The songbook revue is both the easiest and the hardest type of theatrical show to pull off. "Easiest" because you seemingly just throw together a bunch of songs and let the audience revel in waves of nostalgia. "Hardest" because, if you don't want the audience tuning out after the first few numbers, you need to come up with some kind of through line or production concept to hold people's attention.
The best revues often find a sense of structure from within the material (Side By Side By Sondheim). Others recreate a joyous sense of time and place (Ain't Misbehavin'). Still others take preexisting songs and find a way to bring them together to tell a completely new story.
Actually, I can't think of another example from this sub-genre, other than the wistfully entertaining Ten Cents a Dance, a newly devised revue that director John Doyle has coaxed forth from the glorious songbook of Rodgers and Hart. The show recently finished up its initial run at the Williamstown Theatre Festival, and is headed next for the McCarter Theater in Princeton, New Jersey. But based on the glowing review Ben Brantley gave the production in The New York Times, as well additional strong notices from The Boston Globe and other outlets, don't be surprised if the show eventually makes its way to New York City.
From where I sat, Ten Cents a Dance more than deserves its high praise. Part of the enjoyment for me was in figuring out what the relationships were among the various individuals onstage, so I'm going to bury my take on all that later in this post, in case you want to figure it out for yourself. (And, hey, who says my interpretation is right, anyway?) So, if you want to preserve the sense of discovery, stop reading here. Suffice it to say that I think the show is well worth the trip to Princeton, or worth the wait for the seemingly inevitable Manhattan production.
So, for those of you who are still with me, Ten Cents a Dance begins with a slow, pensive opening. Doyle establishes from the outset that this show is not in any particular hurry, preferring instead to luxuriate in the sounds of the music, and gradually reveal the underlying themes. The show features one male (Malcolm Gets) and five female performers (including Broadway legend Donna McKechnie and rising star Lauren Molina). Doyle also makes clear from the start that, among the emotional overtones that will emerge, the predominant feeling will be a palpable sense of loss and regret. (Not everyone will appreciate the languorous pacing. My sources tell me that, at one performance, a woman in the audience impatiently and repeatedly enjoined Malcolm Gets to "Say something!" as the opening sequence lingered on.)
Of course, when you hear "John Doyle show," you might automatically think "actors playing musical instruments," and in this instance you'd be correct. There are those who consider the whole actor/musician device a gimmick whose time has long since passed. I am not one of those people. I approach it like any other production device: Does it work for the show at hand?
And here, it works. Gets plays "Johnny," who would appear to be a bandleader of some sort, or at least a metaphorical bandleader, looking back on one especially momentous collaboration, with the women in the show become the members of Johnny's band. (Yes, this has been done before in Nine, but, hey, everything's been done before.)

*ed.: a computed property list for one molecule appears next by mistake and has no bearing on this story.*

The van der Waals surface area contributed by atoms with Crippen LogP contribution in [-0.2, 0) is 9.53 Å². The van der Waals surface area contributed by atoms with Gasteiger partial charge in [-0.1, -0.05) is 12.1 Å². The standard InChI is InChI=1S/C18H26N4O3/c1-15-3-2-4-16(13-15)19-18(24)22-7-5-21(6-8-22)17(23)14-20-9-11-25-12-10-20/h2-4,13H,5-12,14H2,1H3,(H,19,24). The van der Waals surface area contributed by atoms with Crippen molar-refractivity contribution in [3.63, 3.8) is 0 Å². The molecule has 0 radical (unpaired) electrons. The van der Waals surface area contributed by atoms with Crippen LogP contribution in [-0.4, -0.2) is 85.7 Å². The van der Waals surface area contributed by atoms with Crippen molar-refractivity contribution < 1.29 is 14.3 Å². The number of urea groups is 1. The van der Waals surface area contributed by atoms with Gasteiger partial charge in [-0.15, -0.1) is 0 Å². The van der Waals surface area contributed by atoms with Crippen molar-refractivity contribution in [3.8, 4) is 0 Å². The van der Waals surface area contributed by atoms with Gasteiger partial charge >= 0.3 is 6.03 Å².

The program lists the five women in the show as "Miss Jones 1," "Miss Jones 2," etc. Each female performer wears a slight variation on the same costume design. Clearly, they're all meant to be the same woman, each at a different stage of the relationship. Or perhaps the grieving process, as this is clearly a romance that ended on a sorrowful note. There's the idealistic young woman (Molina) flush with the glow of new love. The three middle females each represent some intermediate stage of regret, disappointment, and rage. And finally we have the resigned and forgiving older woman (McKechnie), who visibly intercedes when the others become too harsh.
And the wonder of all this is that the backstory comes out through the staging and the performances. The actors speak few if any words. Doyle has ordered the songs to follow the arching sine curve of the relationship. For instance, at one point the ladies join together in a rousing rendition of "To Keep My Love Alive" (from A Connecticut Yankee), which builds in bitterness until Johnny interrupts with a palliative "This Can't Be Love" (from The Boys from Syracuse). The juxtaposition succinctly reveals Johnny as a manipulative charmer, and the cohort of ladies as a bit of a survivors' group. The show as a whole features many such apt pairings and groupings, making it almost seem as though the songs had been written specifically for this show.
Of course, we know better. These are the glorious cream of the voluminous output of Richard Rodgers and Lorenz Hart. The melodies remain haunting despite years of familiarity, and the lyrics reveal nuance upon nuance, from a lyricist who could sometimes be more clever than evocative. The irony, of course, is that these songs all come from an era when theater songs weren't always written for context, but rather as potential hits. That these songs genuinely seem embedded within Doyle's devised story gives testament to some latent power on the part of Rodgers & Hart to craft songs that not only resonate but also transcend.
A few minor quibbles: The musicality was a bit wanting at times, possibly because most of the cast members were forced to play multiple instruments to accommodate the arrangements. (Ms. McKechnie in particular seemed incapable of maintaining the beat when she was on percussion.) And the vocal cutoffs were wildly inconsistent throughout the show. But, for the most part, this is a haunting show, a testament to the power of classic songs and smart conception.